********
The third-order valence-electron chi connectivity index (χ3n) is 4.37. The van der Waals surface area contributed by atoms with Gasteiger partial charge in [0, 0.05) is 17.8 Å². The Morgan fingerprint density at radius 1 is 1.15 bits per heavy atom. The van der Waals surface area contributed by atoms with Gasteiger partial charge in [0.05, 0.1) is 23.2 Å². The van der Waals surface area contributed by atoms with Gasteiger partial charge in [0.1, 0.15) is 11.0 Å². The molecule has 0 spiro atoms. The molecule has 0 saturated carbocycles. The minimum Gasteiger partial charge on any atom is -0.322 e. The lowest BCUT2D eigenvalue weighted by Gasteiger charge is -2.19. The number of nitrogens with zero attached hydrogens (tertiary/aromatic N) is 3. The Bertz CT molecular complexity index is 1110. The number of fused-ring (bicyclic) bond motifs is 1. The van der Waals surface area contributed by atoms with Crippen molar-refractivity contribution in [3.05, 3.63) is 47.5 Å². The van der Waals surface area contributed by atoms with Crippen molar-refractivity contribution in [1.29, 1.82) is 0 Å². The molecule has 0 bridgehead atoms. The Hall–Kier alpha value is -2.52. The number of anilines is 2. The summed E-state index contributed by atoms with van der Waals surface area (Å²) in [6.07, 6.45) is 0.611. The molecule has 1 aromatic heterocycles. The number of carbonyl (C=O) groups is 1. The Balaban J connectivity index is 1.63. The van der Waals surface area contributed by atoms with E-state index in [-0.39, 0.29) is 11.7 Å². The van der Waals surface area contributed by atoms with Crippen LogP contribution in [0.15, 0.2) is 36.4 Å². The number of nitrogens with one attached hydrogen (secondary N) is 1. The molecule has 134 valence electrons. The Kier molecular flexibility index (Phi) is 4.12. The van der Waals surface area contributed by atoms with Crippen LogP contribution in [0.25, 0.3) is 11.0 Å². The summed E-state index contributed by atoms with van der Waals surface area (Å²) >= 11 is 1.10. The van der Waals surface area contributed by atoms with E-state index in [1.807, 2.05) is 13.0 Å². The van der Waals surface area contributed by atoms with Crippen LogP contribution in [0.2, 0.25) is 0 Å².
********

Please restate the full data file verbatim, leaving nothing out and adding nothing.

The third-order valence-electron chi connectivity index (χ3n) is 4.37. The van der Waals surface area contributed by atoms with Gasteiger partial charge in [0, 0.05) is 17.8 Å². The Morgan fingerprint density at radius 1 is 1.15 bits per heavy atom. The van der Waals surface area contributed by atoms with Gasteiger partial charge in [0.05, 0.1) is 23.2 Å². The van der Waals surface area contributed by atoms with Gasteiger partial charge in [0.1, 0.15) is 11.0 Å². The molecule has 0 spiro atoms. The molecule has 0 saturated carbocycles. The minimum Gasteiger partial charge on any atom is -0.322 e. The lowest BCUT2D eigenvalue weighted by Gasteiger charge is -2.19. The number of nitrogens with zero attached hydrogens (tertiary/aromatic N) is 3. The Bertz CT molecular complexity index is 1110. The number of fused-ring (bicyclic) bond motifs is 1. The van der Waals surface area contributed by atoms with Crippen molar-refractivity contribution in [3.05, 3.63) is 47.5 Å². The van der Waals surface area contributed by atoms with Crippen molar-refractivity contribution in [1.29, 1.82) is 0 Å². The molecule has 0 bridgehead atoms. The Hall–Kier alpha value is -2.52. The number of anilines is 2. The summed E-state index contributed by atoms with van der Waals surface area (Å²) in [6.07, 6.45) is 0.611. The molecule has 1 aromatic heterocycles. The number of carbonyl (C=O) groups is 1. The Balaban J connectivity index is 1.63. The van der Waals surface area contributed by atoms with E-state index in [-0.39, 0.29) is 11.7 Å². The van der Waals surface area contributed by atoms with Crippen LogP contribution in [0.15, 0.2) is 36.4 Å². The number of nitrogens with one attached hydrogen (secondary N) is 1. The molecule has 134 valence electrons. The Kier molecular flexibility index (Phi) is 4.12. The van der Waals surface area contributed by atoms with Crippen LogP contribution in [0.25, 0.3) is 11.0 Å². The summed E-state index contributed by atoms with van der Waals surface area (Å²) >= 11 is 1.10. The van der Waals surface area contributed by atoms with E-state index in [1.807, 2.05) is 13.0 Å². The van der Waals surface area contributed by atoms with Crippen LogP contribution in [0.2, 0.25) is 0 Å².